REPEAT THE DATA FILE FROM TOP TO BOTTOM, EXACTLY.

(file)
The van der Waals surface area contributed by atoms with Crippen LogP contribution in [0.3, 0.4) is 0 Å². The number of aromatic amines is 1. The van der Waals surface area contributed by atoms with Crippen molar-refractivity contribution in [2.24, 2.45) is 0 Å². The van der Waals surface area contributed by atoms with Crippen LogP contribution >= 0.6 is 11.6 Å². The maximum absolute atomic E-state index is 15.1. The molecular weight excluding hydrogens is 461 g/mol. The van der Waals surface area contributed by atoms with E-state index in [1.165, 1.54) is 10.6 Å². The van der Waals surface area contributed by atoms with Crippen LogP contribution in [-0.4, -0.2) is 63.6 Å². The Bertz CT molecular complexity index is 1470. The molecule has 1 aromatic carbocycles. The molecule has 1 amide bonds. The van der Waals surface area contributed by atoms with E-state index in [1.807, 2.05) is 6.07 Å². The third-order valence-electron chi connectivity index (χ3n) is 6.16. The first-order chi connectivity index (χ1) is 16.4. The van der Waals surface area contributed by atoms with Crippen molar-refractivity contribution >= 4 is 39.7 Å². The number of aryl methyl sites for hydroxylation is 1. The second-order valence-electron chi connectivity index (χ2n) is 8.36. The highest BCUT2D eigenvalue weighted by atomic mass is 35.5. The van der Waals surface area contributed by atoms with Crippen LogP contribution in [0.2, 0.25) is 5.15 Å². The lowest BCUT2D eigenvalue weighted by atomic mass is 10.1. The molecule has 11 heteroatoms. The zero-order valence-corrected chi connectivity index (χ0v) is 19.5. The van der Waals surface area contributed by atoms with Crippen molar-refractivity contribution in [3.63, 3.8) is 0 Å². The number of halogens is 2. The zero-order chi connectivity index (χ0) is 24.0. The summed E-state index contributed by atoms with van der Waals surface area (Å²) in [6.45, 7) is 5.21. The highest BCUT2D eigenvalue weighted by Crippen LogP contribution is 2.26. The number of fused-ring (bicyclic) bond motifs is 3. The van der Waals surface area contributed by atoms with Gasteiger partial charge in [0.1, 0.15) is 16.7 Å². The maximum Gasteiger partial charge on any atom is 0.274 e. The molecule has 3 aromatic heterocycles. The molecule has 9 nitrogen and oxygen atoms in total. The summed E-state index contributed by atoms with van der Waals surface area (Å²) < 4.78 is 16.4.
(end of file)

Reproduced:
The van der Waals surface area contributed by atoms with Crippen LogP contribution in [0.3, 0.4) is 0 Å². The number of aromatic amines is 1. The van der Waals surface area contributed by atoms with Crippen molar-refractivity contribution in [2.24, 2.45) is 0 Å². The van der Waals surface area contributed by atoms with Crippen LogP contribution >= 0.6 is 11.6 Å². The maximum absolute atomic E-state index is 15.1. The molecular weight excluding hydrogens is 461 g/mol. The van der Waals surface area contributed by atoms with E-state index in [1.165, 1.54) is 10.6 Å². The van der Waals surface area contributed by atoms with Crippen LogP contribution in [-0.4, -0.2) is 63.6 Å². The Bertz CT molecular complexity index is 1470. The molecule has 1 aromatic carbocycles. The molecule has 1 amide bonds. The van der Waals surface area contributed by atoms with E-state index in [1.807, 2.05) is 6.07 Å². The third-order valence-electron chi connectivity index (χ3n) is 6.16. The first-order chi connectivity index (χ1) is 16.4. The van der Waals surface area contributed by atoms with Crippen molar-refractivity contribution >= 4 is 39.7 Å². The number of aryl methyl sites for hydroxylation is 1. The second-order valence-electron chi connectivity index (χ2n) is 8.36. The highest BCUT2D eigenvalue weighted by atomic mass is 35.5. The van der Waals surface area contributed by atoms with Crippen LogP contribution in [0.2, 0.25) is 5.15 Å². The lowest BCUT2D eigenvalue weighted by atomic mass is 10.1. The molecule has 11 heteroatoms. The zero-order valence-corrected chi connectivity index (χ0v) is 19.5. The van der Waals surface area contributed by atoms with Crippen molar-refractivity contribution in [3.63, 3.8) is 0 Å². The number of halogens is 2. The zero-order chi connectivity index (χ0) is 24.0. The summed E-state index contributed by atoms with van der Waals surface area (Å²) in [6.45, 7) is 5.21. The highest BCUT2D eigenvalue weighted by Crippen LogP contribution is 2.26. The number of fused-ring (bicyclic) bond motifs is 3. The van der Waals surface area contributed by atoms with Gasteiger partial charge in [0.1, 0.15) is 16.7 Å². The maximum Gasteiger partial charge on any atom is 0.274 e. The molecule has 3 aromatic heterocycles. The molecule has 9 nitrogen and oxygen atoms in total. The summed E-state index contributed by atoms with van der Waals surface area (Å²) < 4.78 is 16.4.